Celebrations International Travel Blog

Archive for January 2010

This entry was inspired by a conversation I had recently.  A caller tells me she wants to book a tour for a group of professional chefs.  “They don’t want to cook,” she insists.  “They just want to eat, drink, and be merry.”

Don’t get me wrong, I of all people am all for eating, drinking, and being merry, and the food and beverages are the highlight of any culinary tour.  However, these comments reminded of the need to re-state my agency’s approach to culinary travel

The idea behind a culinary tour is not simply to eat your way through your destination!  (See my previous post entitled “An Introduction to Culinary Travel”.)  The idea is to experience the destination through its food, wine, culinary traditions, history, culture, people, and way of life.  This can be achieved in any number of ways, but the point I’m trying to convey is that a culinary tour is not the same as a “restaurant tour”.  And Celebrations’ culinary tours are by no means designed to be run-of-the-mill bus tours that leave you with dizzying memories of getting on and off a bus for short stints.

When I say culinary travel is meant for travelers to experience their destination, I mean just that.  Get out of the motorcoach and experience your surroundings first-hand and up-close.  Maybe you’d like to stroll through the vineyards in Tuscany, or enjoy wine and cheese on the patio of one of the locales.  Maybe you’d like to visit a local market, where a guide could introduce you to some of the regional produce and specialty foods.  While you’re there, you might see a butcher in action, and you might want to buy a fresh, juicy cut of meat and bring it back to the villa where you’re staying so you can watch the chef prepare it for you.  These are all examples ways in which a culinary traveler might experience his or her destination.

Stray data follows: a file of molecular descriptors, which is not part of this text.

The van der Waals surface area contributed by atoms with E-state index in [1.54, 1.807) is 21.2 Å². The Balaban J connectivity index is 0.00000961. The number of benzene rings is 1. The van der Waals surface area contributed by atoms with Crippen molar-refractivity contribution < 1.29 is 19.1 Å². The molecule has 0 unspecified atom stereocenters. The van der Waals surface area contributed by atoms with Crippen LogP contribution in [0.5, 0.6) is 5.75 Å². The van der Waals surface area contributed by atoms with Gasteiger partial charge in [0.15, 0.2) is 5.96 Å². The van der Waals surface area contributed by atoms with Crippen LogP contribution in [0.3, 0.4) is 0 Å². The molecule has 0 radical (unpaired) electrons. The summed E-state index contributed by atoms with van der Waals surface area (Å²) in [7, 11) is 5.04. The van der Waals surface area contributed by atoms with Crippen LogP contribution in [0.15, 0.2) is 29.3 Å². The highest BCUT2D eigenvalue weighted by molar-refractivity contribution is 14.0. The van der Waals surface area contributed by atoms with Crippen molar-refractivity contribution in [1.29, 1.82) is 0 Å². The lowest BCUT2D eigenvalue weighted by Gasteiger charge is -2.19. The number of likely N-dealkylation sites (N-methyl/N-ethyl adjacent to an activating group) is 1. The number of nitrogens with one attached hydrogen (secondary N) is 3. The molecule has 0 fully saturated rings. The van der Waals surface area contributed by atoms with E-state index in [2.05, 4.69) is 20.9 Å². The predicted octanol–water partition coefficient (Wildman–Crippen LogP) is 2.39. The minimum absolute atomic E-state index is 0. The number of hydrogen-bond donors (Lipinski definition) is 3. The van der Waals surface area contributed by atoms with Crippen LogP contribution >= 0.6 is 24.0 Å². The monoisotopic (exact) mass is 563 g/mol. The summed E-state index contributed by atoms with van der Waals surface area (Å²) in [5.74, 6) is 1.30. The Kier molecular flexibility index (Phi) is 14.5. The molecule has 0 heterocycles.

You might have noticed that I have not mentioned any type of hands-on cooking experience up to this point.  Why?  This is precisely how I would address a request that a custom culinary tour not include cooking.  If chefs, bakers, or other culinary professionals or enthusiasts don’t want to cook on their culinary tours, they don’t have to!  They’re on vacation, after all! 

And of course, although it is a culinary-themed tour, most travelers still want to sightsee, shop, or attend cultural events or festivals.  Our culinary tours are designed to accommodate all of that and are customized for you.  Whatever you want to see, do, and experience, we will help you make it a reality!

Regardless of what interests you, or what you’d like to enjoy on your tour, a myriad of choices will always await you.  The world is full of amazing destinations, and culinary travel provides an interesting and delicious way to explore them all!